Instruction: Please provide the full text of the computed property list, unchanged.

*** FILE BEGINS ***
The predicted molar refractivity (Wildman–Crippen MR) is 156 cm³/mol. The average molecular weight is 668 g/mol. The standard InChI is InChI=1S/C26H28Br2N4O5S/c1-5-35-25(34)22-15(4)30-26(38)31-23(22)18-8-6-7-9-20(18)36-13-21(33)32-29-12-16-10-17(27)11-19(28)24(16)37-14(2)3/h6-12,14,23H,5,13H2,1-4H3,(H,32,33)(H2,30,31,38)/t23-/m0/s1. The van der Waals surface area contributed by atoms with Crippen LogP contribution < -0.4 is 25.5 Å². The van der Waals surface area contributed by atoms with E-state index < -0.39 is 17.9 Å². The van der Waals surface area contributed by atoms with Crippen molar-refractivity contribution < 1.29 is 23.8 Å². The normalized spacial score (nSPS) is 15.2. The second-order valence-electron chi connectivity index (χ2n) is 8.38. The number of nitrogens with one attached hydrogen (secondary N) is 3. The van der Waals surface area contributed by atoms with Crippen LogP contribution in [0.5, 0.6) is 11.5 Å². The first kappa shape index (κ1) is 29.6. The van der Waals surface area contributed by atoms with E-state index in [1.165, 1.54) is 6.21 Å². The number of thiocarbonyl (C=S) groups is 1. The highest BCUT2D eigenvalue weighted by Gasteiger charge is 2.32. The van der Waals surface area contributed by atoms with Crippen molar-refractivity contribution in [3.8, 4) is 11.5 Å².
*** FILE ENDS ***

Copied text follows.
The predicted molar refractivity (Wildman–Crippen MR) is 156 cm³/mol. The average molecular weight is 668 g/mol. The standard InChI is InChI=1S/C26H28Br2N4O5S/c1-5-35-25(34)22-15(4)30-26(38)31-23(22)18-8-6-7-9-20(18)36-13-21(33)32-29-12-16-10-17(27)11-19(28)24(16)37-14(2)3/h6-12,14,23H,5,13H2,1-4H3,(H,32,33)(H2,30,31,38)/t23-/m0/s1. The van der Waals surface area contributed by atoms with Crippen LogP contribution < -0.4 is 25.5 Å². The van der Waals surface area contributed by atoms with E-state index < -0.39 is 17.9 Å². The van der Waals surface area contributed by atoms with Crippen molar-refractivity contribution < 1.29 is 23.8 Å². The normalized spacial score (nSPS) is 15.2. The second-order valence-electron chi connectivity index (χ2n) is 8.38. The number of nitrogens with one attached hydrogen (secondary N) is 3. The van der Waals surface area contributed by atoms with Crippen LogP contribution in [0.5, 0.6) is 11.5 Å². The first kappa shape index (κ1) is 29.6. The van der Waals surface area contributed by atoms with E-state index in [1.165, 1.54) is 6.21 Å². The number of thiocarbonyl (C=S) groups is 1. The highest BCUT2D eigenvalue weighted by Gasteiger charge is 2.32. The van der Waals surface area contributed by atoms with Crippen molar-refractivity contribution in [3.8, 4) is 11.5 Å².